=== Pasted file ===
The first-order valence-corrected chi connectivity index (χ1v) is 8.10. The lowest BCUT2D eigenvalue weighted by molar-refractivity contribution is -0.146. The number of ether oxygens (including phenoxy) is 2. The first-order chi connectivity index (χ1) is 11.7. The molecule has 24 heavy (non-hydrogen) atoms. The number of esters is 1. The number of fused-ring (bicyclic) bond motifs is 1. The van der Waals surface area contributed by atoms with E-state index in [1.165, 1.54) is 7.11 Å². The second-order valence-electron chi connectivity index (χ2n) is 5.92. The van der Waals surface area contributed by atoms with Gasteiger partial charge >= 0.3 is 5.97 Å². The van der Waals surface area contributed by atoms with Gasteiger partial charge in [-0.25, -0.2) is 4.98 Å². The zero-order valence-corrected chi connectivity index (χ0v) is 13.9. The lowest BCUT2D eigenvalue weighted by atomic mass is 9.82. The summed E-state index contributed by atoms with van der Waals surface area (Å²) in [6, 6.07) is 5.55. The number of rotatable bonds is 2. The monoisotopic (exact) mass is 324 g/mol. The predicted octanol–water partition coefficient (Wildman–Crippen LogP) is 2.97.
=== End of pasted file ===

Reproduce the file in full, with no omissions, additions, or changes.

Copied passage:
The first-order valence-corrected chi connectivity index (χ1v) is 8.10. The lowest BCUT2D eigenvalue weighted by molar-refractivity contribution is -0.146. The number of ether oxygens (including phenoxy) is 2. The first-order chi connectivity index (χ1) is 11.7. The molecule has 24 heavy (non-hydrogen) atoms. The number of esters is 1. The number of fused-ring (bicyclic) bond motifs is 1. The van der Waals surface area contributed by atoms with E-state index in [1.165, 1.54) is 7.11 Å². The second-order valence-electron chi connectivity index (χ2n) is 5.92. The van der Waals surface area contributed by atoms with Gasteiger partial charge >= 0.3 is 5.97 Å². The van der Waals surface area contributed by atoms with Gasteiger partial charge in [-0.25, -0.2) is 4.98 Å². The zero-order valence-corrected chi connectivity index (χ0v) is 13.9. The lowest BCUT2D eigenvalue weighted by atomic mass is 9.82. The summed E-state index contributed by atoms with van der Waals surface area (Å²) in [6, 6.07) is 5.55. The number of rotatable bonds is 2. The monoisotopic (exact) mass is 324 g/mol. The predicted octanol–water partition coefficient (Wildman–Crippen LogP) is 2.97.